290R Undergraduate Research
475 Undergraduate Projects
490R Undergraduate Scholars Program
298, 498, 576 and 598 Internship
575 Graduate Research Paper (profesional paper/project)
588 Professional Development
589 Graduate Consultation
590 Master's Thesis
689 Reading and Research
690 Doctoral Thesis

These courses may be repeated for credit. Specific titles of Special Topics courses are listed in the Schedule of Classes, on the Class Rolls and on the student’s permanent record.

Some courses such as Special Topics, Individual Problems, and Internship are offered for varying amounts of credit, e.g., 1-5. A maximum number of credits is also imposed, e.g., Maximum 6 cr. A student may repeat such courses to earn the maximum number of credits by registering for two or more projects with credits for each project totaling the maximum allowed. Credits earned beyond the maximum cannot be applied toward graduation.

Special Topics & Individual Problems Courses

The maximum number of credits allowed toward graduation of 291 and 491 courses in each rubric is 12, and the maximum number of 492 credits in each rubric is six. Some departments have established lower limits than these, and the student is responsible for checking the specific course listings to see that he or she does not exceed the allowable number of credits. The maximum number of 570 credits applicable to a graduate degree depends upon the degree. No 492 credits are applicable to a graduate degree.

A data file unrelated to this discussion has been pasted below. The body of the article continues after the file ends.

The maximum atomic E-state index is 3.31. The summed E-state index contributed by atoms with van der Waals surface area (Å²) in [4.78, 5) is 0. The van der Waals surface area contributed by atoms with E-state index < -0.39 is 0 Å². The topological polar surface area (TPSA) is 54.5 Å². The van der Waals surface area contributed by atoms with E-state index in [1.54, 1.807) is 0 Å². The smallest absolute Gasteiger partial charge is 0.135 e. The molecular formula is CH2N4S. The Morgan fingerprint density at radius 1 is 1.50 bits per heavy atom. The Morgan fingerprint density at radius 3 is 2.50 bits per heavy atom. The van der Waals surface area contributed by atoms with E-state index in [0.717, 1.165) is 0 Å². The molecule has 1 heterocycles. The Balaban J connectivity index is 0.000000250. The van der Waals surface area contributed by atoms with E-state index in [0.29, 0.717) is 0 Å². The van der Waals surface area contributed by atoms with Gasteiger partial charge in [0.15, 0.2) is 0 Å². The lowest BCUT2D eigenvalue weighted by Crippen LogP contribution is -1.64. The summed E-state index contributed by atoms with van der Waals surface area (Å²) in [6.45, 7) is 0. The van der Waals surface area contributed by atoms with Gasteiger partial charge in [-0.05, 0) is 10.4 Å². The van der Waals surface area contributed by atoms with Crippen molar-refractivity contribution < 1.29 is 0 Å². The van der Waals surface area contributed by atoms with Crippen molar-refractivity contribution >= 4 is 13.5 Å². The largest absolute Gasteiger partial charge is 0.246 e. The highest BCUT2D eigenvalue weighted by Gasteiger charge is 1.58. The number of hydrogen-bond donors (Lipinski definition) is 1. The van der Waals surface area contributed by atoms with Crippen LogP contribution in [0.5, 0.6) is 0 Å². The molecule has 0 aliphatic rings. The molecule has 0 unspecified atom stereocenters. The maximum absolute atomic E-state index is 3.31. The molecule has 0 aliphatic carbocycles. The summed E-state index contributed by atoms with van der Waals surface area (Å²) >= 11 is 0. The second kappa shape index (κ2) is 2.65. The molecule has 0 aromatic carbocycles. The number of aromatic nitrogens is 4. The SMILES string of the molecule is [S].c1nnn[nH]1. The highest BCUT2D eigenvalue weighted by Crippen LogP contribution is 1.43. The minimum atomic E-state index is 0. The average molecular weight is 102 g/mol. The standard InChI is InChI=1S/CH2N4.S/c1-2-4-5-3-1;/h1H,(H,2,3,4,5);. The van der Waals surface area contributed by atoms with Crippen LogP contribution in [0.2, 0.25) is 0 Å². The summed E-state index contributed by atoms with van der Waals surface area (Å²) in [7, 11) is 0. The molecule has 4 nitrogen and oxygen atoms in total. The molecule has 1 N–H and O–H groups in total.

Undergraduate Course Prerequisites

Courses beyond the freshman year usually have “prerequisites.” This means that certain lower-level courses must be taken before the student may register for the advanced course.

The prerequisite for undergraduate courses may be “consent of instructor.” The student must secure the permission of the instructor of the course before registering for it. “Consent of instructor” is usually required for courses in which there is limited laboratory space and/or equipment or in which specific skills are required.

Graduate Course Prerequisites

Courses at the 500 and 600 levels may be taken only by qualified students. Unless otherwise stated under course prerequisites, graduate-level courses are open only to:

  1. Students with graduate standing (post-baccalaureate students admitted to The Graduate School, enrolled in non-degree status or second bachelor’s degree candidates)